26 In November 1947, the strength of the Jewish nationalist struggle, demonstrated in part by its armed struggle in Palestine, persuaded the United Nations to vote to partition Palestine into separate, independent Jewish and Arab states. But the result was a war, from which Israel emerged as a viable state, while independent Palestine vanished under the competing onslaughts of Israeli, Egyptian, and Jordanian military forces, each seizing land that the others could not hold. The Palestinian population, largely leaderless and ill-prepared for war, was driven out of what became Israeli territory by a combination of deliberate attacks, such as the joint Irgun and Stern assault that resulted in a massacre at Deir Yassin, and an understandable and natural desire to flee the violence. When the war ended, they had become a new diaspora, huddled in refugee camps across the region.25 Not surprisingly, this gave birth to a new generation of insurgents, who later turned to the same methods that Jews had used to drive out the British.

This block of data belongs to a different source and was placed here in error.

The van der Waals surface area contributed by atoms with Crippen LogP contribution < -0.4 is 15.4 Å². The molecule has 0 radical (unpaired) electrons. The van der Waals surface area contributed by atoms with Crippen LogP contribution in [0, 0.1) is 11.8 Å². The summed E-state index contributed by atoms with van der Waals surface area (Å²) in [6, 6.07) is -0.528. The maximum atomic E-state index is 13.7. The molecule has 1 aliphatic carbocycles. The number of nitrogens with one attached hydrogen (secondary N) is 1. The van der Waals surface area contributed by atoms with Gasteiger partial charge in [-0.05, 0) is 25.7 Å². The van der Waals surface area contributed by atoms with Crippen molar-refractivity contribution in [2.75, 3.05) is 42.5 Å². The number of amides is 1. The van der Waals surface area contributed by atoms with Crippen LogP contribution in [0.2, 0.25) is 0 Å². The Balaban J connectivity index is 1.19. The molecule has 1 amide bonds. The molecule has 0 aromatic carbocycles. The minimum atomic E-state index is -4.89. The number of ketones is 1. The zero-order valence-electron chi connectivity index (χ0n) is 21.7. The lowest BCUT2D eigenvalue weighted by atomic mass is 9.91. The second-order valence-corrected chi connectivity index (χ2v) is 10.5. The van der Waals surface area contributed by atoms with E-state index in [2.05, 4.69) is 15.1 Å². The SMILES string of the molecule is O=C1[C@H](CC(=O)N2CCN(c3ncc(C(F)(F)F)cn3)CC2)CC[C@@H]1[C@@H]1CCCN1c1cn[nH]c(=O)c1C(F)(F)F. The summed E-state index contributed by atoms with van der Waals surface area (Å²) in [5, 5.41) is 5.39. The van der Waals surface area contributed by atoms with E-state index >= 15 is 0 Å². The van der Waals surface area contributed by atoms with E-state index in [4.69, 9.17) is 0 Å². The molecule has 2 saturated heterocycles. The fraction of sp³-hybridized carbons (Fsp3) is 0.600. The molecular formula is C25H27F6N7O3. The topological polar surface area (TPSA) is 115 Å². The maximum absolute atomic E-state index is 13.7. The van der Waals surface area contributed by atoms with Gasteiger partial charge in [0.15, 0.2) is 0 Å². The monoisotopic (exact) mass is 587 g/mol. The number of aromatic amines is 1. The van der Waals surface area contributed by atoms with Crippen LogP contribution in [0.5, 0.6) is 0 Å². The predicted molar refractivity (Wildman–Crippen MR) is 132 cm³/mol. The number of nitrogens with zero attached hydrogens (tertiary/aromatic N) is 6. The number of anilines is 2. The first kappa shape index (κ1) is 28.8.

27 The long-term impact of the successful Jewish terrorist campaign against the British has been a complex, protracted, and seemingly intractable series of political and military struggles throughout the Middle East. The major, central dispute over the fates of Israel and Palestine has been exacerbated by intersecting local conflicts, the involvement of the major Cold War rivals on opposite sides of the dispute, and by competition for the region"s abundant supply of oil. Long before the emergence of al-Qaeda and concern about the regime of Saddam Hussein, the inherently contradictory twin pillars of American policy in the region – defence of Israel and access to Arab-owned oil – had ensnared the pre-eminent superpower in the Middle Eastern "tar baby." The consequences for the United States and the world have been serious and long-lasting. Thus, the fallout from that terrorist insurgency sixty years ago is still playing out on the local, regional, and world stages, making it a campaign of strategic significance.


1 Ian J. Bickerton and Carla L. Klausner, A Concise History of the Arab-Israeli Conflict, 4th ed. (Upper Saddle River, NJ: Prentice Hall, 2002), pp. 21-27.